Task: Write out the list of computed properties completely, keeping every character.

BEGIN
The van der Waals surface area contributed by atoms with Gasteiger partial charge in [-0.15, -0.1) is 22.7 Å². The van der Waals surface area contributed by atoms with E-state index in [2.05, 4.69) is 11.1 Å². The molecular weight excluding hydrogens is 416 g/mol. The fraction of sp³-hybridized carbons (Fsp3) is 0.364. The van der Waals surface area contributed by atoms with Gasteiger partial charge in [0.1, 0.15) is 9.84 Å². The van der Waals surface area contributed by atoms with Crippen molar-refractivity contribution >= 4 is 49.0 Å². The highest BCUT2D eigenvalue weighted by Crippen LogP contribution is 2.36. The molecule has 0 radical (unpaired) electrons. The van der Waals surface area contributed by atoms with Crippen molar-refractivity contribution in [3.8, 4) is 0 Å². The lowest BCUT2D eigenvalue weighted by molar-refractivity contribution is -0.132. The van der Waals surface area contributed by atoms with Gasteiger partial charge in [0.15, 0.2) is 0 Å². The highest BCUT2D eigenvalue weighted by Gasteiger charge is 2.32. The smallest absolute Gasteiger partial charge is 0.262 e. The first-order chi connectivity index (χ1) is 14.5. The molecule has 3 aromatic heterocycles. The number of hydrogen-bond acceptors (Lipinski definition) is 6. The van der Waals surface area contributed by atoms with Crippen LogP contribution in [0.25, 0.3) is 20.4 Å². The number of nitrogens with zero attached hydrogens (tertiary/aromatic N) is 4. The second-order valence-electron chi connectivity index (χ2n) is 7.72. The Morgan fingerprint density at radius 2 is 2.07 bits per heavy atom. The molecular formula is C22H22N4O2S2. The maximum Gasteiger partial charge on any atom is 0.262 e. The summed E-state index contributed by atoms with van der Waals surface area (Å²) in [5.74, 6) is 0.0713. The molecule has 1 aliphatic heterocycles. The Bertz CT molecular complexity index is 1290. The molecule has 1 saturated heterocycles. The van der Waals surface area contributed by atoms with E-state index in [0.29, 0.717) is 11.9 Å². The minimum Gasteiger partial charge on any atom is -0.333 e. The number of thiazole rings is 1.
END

The van der Waals surface area contributed by atoms with Gasteiger partial charge in [-0.15, -0.1) is 22.7 Å². The van der Waals surface area contributed by atoms with E-state index in [2.05, 4.69) is 11.1 Å². The molecular weight excluding hydrogens is 416 g/mol. The fraction of sp³-hybridized carbons (Fsp3) is 0.364. The van der Waals surface area contributed by atoms with Gasteiger partial charge in [0.1, 0.15) is 9.84 Å². The van der Waals surface area contributed by atoms with Crippen molar-refractivity contribution >= 4 is 49.0 Å². The highest BCUT2D eigenvalue weighted by Crippen LogP contribution is 2.36. The molecule has 0 radical (unpaired) electrons. The van der Waals surface area contributed by atoms with Crippen molar-refractivity contribution in [3.8, 4) is 0 Å². The lowest BCUT2D eigenvalue weighted by molar-refractivity contribution is -0.132. The van der Waals surface area contributed by atoms with Gasteiger partial charge in [0.15, 0.2) is 0 Å². The highest BCUT2D eigenvalue weighted by Gasteiger charge is 2.32. The smallest absolute Gasteiger partial charge is 0.262 e. The first-order chi connectivity index (χ1) is 14.5. The molecule has 3 aromatic heterocycles. The number of hydrogen-bond acceptors (Lipinski definition) is 6. The van der Waals surface area contributed by atoms with Crippen LogP contribution in [0.25, 0.3) is 20.4 Å². The number of nitrogens with zero attached hydrogens (tertiary/aromatic N) is 4. The second-order valence-electron chi connectivity index (χ2n) is 7.72. The Morgan fingerprint density at radius 2 is 2.07 bits per heavy atom. The molecular formula is C22H22N4O2S2. The maximum Gasteiger partial charge on any atom is 0.262 e. The summed E-state index contributed by atoms with van der Waals surface area (Å²) in [5.74, 6) is 0.0713. The molecule has 1 aliphatic heterocycles. The Bertz CT molecular complexity index is 1290. The molecule has 1 saturated heterocycles. The van der Waals surface area contributed by atoms with E-state index in [0.29, 0.717) is 11.9 Å². The minimum Gasteiger partial charge on any atom is -0.333 e. The number of thiazole rings is 1.